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My Rail Gun

This is my design for a rail gun. It has shot two of Precision Shooting's"Official Screamer Groups", so far. The left group was shot with a .22 Waldog Barrel and the right group with a 6 PPC Barrel. It has won a few other trophies, also.

Mike Bryant's Rail Gun

The action was made to shoot on a Rail. It is not drilled and tapped for bases, as none are needed. The bolt handle is straight up when open, as in a military Mauser. The bracket where the scope is mounted is fully adjustable for wind- age and elevation. I don't have a scope dedicated to the rail gun, but adjust the base so that a scope can be removed from another rifle, slid onto the dovetail and be zeroed on whichever of the two rifles the scope happens to be on. All without adjusting the scope turret knobs. In operation, the shells are fed into the left port and an ejector drops the fired case in the tray as the bolt is cycled.
bottom plate This Photo shows the construction of the bottom plate. Two ball bearings are inlet and epoxied into the aluminum plate, as shown in the upper left. The knob at the upper left is a 0.100" spiral that performs the windage adjustment for the Rail base. The windage adjustment works on a pivot principle, with the con- struction ball at the lower right being the pivot for the base.
second plate out of position

This photo shows the second plate out of position. The bushing on the left, just in front of the coarse elevation screw is a 60 degree cone that rests on the construction ball shown earlier. The cone and ball are the pivot. The bottom of the second plate is inletted for two stainless stationary cylinders that rest on the two ball bearings in the bottom plate. The center peg is the stop for the top sliding plate that holds the barreled action. It will stop the top plate from sliding too far back and, also, stop it when it is returned to battery. Although, it can't be seen a Remington firing pin spring and a plunger are inlet into the side of this plate to push the plate against the win- dage cam.

fine elevation plate

This photo shows the construction of the fine elevation plate. Two con- struction balls and a fixed 60 degree cone (behind the windage knob) and an adjustable 60 degree cone form the pivot for the fine elevation plate. The knob at the far left is fine elevation for the record target. The next knob to the right is the adjustment for the sighter target. Of course, the next knob to the right is the windage adjustment.

base of the Rail Gun with everything in place

This photo shows the base of the Rail Gun with everything in place. The three white balls shown are the contact for the rails milled into the bottom of the top plate. The front and left rails are a V-shape with the right rail a flat. The small black ball on the left of the rear plate is the sighter cam. When it is pushed forward, the rifle is on the record target. When it is pushed to the rear, it is on the sighter target. The photos below shows the rail gun as it is now for 2002. I've changed the method of mounting the barrel and action to the top plate. The barrel is completely free-floated. The original action is epoxied into an aluminum sleeve 2.675" in diameter x 13" long. The sleeve is then epoxied into a two piece aluminum block which is bolted and epoxied to the top plate. Hopefully, it will be easier to keep tuned. I know its easier to change barrels in it without disturbing the rest of the setup. Now its just screw one off and screw the other one on.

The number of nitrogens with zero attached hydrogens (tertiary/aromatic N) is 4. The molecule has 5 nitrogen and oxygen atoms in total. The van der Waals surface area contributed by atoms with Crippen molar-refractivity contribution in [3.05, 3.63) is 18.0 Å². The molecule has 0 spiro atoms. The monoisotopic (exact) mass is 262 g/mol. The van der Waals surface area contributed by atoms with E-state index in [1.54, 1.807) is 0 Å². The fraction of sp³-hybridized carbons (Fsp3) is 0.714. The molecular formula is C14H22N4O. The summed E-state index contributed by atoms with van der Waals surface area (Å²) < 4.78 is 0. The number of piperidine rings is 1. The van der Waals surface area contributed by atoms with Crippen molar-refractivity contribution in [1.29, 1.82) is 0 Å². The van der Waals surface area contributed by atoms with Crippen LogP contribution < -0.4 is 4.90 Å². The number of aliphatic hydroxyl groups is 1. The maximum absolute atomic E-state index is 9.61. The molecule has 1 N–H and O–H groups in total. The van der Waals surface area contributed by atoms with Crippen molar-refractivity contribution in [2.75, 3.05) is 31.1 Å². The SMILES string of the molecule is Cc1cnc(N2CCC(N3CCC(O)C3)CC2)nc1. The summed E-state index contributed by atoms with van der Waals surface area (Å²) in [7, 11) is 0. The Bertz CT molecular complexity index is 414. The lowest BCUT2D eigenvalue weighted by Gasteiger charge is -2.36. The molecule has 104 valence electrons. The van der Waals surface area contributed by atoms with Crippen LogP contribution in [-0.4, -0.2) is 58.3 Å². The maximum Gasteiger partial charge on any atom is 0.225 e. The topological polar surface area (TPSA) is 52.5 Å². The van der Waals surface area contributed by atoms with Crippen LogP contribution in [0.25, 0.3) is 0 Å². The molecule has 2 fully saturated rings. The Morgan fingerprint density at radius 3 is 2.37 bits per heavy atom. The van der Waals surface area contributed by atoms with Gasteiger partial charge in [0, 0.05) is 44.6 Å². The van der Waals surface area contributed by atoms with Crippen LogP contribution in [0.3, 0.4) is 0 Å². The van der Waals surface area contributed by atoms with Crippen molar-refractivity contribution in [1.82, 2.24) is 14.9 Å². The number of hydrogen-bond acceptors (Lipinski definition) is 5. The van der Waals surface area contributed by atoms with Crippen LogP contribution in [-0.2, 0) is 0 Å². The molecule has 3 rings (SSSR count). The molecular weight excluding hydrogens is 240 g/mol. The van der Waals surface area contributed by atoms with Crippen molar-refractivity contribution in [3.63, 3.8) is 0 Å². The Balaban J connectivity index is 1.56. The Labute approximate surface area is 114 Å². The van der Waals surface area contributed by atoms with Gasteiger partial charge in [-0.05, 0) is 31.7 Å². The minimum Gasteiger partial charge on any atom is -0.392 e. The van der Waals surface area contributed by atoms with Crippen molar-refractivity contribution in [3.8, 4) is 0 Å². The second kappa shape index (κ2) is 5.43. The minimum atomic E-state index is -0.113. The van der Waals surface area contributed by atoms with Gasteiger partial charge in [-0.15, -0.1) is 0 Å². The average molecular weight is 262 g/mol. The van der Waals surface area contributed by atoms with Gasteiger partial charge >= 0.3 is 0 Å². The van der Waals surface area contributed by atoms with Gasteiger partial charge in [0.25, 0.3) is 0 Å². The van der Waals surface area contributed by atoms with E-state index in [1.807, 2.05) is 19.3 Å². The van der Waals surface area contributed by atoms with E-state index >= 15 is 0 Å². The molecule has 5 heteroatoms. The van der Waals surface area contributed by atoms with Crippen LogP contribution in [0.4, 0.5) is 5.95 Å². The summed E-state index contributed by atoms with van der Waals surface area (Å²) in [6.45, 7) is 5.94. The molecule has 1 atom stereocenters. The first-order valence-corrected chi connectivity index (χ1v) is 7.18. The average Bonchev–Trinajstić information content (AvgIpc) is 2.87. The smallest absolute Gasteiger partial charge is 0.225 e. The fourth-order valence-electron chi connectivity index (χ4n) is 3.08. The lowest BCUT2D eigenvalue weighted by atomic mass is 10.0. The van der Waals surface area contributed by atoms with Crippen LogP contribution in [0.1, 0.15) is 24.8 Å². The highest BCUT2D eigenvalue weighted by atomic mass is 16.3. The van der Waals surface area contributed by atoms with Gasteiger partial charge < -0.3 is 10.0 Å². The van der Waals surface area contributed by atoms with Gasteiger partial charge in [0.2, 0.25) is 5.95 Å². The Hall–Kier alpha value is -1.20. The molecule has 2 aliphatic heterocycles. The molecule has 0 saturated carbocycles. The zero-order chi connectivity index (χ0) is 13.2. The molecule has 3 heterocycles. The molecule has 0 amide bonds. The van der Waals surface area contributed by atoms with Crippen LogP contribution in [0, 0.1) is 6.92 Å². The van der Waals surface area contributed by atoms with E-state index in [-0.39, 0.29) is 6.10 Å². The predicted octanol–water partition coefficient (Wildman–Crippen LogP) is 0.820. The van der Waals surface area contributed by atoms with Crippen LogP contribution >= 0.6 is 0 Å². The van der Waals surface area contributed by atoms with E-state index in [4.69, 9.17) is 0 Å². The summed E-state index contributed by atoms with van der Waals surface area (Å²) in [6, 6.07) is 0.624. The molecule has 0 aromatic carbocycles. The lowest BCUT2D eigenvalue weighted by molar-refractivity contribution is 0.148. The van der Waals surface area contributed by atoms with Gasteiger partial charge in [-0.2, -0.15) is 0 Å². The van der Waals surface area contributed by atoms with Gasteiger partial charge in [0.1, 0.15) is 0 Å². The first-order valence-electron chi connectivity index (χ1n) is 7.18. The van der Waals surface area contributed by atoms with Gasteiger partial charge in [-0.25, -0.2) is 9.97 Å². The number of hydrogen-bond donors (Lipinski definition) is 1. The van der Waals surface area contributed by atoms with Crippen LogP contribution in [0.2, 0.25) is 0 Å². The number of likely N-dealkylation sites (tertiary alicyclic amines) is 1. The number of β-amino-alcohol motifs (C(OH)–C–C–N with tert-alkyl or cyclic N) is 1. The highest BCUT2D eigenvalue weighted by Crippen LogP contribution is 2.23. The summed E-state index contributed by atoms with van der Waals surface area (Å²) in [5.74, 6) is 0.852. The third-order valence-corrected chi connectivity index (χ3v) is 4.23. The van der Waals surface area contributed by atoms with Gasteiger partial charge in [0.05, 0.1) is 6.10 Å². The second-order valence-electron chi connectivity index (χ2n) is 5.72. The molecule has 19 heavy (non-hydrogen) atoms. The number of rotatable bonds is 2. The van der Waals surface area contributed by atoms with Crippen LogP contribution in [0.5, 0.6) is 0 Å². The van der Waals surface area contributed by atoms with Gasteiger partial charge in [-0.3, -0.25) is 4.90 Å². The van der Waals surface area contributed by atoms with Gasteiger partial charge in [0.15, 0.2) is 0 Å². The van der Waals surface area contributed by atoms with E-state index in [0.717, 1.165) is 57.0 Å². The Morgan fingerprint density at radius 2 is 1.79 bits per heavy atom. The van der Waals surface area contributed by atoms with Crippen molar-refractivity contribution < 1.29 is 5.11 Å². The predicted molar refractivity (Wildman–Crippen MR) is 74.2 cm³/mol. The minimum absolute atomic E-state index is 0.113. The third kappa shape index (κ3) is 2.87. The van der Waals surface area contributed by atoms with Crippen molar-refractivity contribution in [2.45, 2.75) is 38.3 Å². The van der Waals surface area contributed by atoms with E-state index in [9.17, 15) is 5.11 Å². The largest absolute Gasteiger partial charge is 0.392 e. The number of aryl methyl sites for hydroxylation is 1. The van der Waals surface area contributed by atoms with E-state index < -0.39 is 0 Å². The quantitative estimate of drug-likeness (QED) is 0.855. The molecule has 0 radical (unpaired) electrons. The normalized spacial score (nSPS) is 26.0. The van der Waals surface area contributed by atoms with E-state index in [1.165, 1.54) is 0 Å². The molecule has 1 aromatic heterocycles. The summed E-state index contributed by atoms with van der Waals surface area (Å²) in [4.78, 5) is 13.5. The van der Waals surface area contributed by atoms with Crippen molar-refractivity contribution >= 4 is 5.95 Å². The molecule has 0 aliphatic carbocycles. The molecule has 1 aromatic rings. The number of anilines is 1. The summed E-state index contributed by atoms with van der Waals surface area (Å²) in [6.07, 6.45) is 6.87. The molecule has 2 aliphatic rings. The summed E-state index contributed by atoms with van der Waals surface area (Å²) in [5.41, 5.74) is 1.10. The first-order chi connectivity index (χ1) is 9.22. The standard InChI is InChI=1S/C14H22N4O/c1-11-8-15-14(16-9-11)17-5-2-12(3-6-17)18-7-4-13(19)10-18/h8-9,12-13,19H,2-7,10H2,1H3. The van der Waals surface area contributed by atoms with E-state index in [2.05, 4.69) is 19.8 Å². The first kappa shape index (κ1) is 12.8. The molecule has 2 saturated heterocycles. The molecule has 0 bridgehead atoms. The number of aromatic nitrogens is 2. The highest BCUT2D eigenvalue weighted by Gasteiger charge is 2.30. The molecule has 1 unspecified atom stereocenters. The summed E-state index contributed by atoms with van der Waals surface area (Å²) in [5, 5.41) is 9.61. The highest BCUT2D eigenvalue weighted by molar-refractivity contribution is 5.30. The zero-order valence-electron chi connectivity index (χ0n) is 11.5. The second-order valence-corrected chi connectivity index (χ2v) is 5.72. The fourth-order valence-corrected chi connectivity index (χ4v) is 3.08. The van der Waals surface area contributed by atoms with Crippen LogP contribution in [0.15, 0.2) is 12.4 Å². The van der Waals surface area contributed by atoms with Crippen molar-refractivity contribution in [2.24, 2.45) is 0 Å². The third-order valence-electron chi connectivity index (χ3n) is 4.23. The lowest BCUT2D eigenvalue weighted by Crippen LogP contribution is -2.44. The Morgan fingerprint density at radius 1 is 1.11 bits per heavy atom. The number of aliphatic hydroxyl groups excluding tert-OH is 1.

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Railgun 1 Railgun 2 Railgun 3
Bryant Custom built rail gun for 2004. A special thanks to Jay Young for sending me the aluminum I-beam to build the top plate. I decided to build a new rail gun for this season from the base up styled pretty much after a Young rail gun. This is a little simpler design than my previous rail. The action shown is a Stiller Diamondback with drop port. The below photo shows the main part bottom plate rear windage and elevation plate. The sighter cam is made from 2" black delrin. I made it out of delrin for speed of manufacturing and worked pretty well so probably won't replace it. Shown below is the return to battery spring system similar to the one that Jerry Hensler has used on his rail gun for the past couple of years. It doesn't use a return to battery stop, but relies on the spring to return it to battery. Hopefully, this will help prevent the base from shifting on the bench top as the top plate will not be hitting a return to battery stop.
2004 Rail gun 2004 Railgun 2004 Railgun
Bryant Custom Precision Riflesmithing  
Bryant Custom Precision Riflesmithing